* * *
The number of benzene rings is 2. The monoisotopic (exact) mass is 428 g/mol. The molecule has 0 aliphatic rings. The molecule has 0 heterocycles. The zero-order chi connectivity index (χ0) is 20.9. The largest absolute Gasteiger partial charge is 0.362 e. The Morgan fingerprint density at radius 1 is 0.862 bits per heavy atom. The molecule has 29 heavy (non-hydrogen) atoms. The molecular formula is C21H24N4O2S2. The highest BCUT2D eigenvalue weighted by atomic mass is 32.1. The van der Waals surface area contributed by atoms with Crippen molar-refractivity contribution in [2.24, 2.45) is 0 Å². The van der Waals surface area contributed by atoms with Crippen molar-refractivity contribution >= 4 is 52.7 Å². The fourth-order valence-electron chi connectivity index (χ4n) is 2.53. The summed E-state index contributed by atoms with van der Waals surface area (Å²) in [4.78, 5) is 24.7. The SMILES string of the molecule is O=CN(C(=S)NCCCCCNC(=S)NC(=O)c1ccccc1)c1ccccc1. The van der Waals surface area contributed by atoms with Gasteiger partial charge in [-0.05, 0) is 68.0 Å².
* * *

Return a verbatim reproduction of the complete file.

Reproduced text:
The number of benzene rings is 2. The monoisotopic (exact) mass is 428 g/mol. The molecule has 0 aliphatic rings. The molecule has 0 heterocycles. The zero-order chi connectivity index (χ0) is 20.9. The largest absolute Gasteiger partial charge is 0.362 e. The Morgan fingerprint density at radius 1 is 0.862 bits per heavy atom. The molecule has 29 heavy (non-hydrogen) atoms. The molecular formula is C21H24N4O2S2. The highest BCUT2D eigenvalue weighted by atomic mass is 32.1. The van der Waals surface area contributed by atoms with Crippen molar-refractivity contribution in [2.24, 2.45) is 0 Å². The van der Waals surface area contributed by atoms with Crippen molar-refractivity contribution >= 4 is 52.7 Å². The fourth-order valence-electron chi connectivity index (χ4n) is 2.53. The summed E-state index contributed by atoms with van der Waals surface area (Å²) in [4.78, 5) is 24.7. The SMILES string of the molecule is O=CN(C(=S)NCCCCCNC(=S)NC(=O)c1ccccc1)c1ccccc1. The van der Waals surface area contributed by atoms with Gasteiger partial charge in [-0.05, 0) is 68.0 Å².